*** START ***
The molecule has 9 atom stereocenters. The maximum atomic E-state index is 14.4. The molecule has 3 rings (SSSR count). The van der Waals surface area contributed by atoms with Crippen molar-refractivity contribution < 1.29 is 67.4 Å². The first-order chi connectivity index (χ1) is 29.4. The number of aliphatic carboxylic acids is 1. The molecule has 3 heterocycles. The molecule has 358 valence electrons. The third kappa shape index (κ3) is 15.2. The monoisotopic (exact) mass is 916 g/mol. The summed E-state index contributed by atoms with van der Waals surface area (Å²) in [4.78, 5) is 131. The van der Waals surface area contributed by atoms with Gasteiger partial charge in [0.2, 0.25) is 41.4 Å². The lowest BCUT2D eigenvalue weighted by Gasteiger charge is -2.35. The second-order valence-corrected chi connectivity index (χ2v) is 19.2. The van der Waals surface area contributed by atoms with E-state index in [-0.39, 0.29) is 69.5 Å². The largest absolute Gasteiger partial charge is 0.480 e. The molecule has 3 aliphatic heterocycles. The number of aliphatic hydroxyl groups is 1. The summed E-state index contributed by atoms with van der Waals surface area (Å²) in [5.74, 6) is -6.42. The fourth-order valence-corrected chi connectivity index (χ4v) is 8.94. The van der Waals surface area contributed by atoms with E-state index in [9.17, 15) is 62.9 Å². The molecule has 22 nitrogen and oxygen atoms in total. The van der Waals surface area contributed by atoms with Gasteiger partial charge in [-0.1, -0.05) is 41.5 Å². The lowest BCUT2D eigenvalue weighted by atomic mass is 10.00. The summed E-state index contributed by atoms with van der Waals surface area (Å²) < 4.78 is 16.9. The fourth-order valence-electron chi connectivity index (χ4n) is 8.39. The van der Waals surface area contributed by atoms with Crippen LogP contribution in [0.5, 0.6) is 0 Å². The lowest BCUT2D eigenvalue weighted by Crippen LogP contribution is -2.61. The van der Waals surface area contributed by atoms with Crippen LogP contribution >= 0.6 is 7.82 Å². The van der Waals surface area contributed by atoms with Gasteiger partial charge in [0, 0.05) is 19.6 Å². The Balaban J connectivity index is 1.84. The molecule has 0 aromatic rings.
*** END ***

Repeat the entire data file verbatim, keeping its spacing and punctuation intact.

The molecule has 9 atom stereocenters. The maximum atomic E-state index is 14.4. The molecule has 3 rings (SSSR count). The van der Waals surface area contributed by atoms with Crippen molar-refractivity contribution < 1.29 is 67.4 Å². The first-order chi connectivity index (χ1) is 29.4. The number of aliphatic carboxylic acids is 1. The molecule has 3 heterocycles. The molecule has 358 valence electrons. The third kappa shape index (κ3) is 15.2. The monoisotopic (exact) mass is 916 g/mol. The summed E-state index contributed by atoms with van der Waals surface area (Å²) in [4.78, 5) is 131. The van der Waals surface area contributed by atoms with Gasteiger partial charge in [0.2, 0.25) is 41.4 Å². The lowest BCUT2D eigenvalue weighted by Gasteiger charge is -2.35. The second-order valence-corrected chi connectivity index (χ2v) is 19.2. The van der Waals surface area contributed by atoms with E-state index in [-0.39, 0.29) is 69.5 Å². The largest absolute Gasteiger partial charge is 0.480 e. The molecule has 3 aliphatic heterocycles. The number of aliphatic hydroxyl groups is 1. The summed E-state index contributed by atoms with van der Waals surface area (Å²) in [5.74, 6) is -6.42. The fourth-order valence-corrected chi connectivity index (χ4v) is 8.94. The van der Waals surface area contributed by atoms with E-state index in [9.17, 15) is 62.9 Å². The molecule has 22 nitrogen and oxygen atoms in total. The van der Waals surface area contributed by atoms with Gasteiger partial charge in [-0.1, -0.05) is 41.5 Å². The lowest BCUT2D eigenvalue weighted by atomic mass is 10.00. The summed E-state index contributed by atoms with van der Waals surface area (Å²) < 4.78 is 16.9. The fourth-order valence-electron chi connectivity index (χ4n) is 8.39. The van der Waals surface area contributed by atoms with Crippen LogP contribution in [0.5, 0.6) is 0 Å². The lowest BCUT2D eigenvalue weighted by Crippen LogP contribution is -2.61. The van der Waals surface area contributed by atoms with Crippen LogP contribution >= 0.6 is 7.82 Å². The van der Waals surface area contributed by atoms with Gasteiger partial charge in [0, 0.05) is 19.6 Å². The Balaban J connectivity index is 1.84. The molecule has 0 aromatic rings.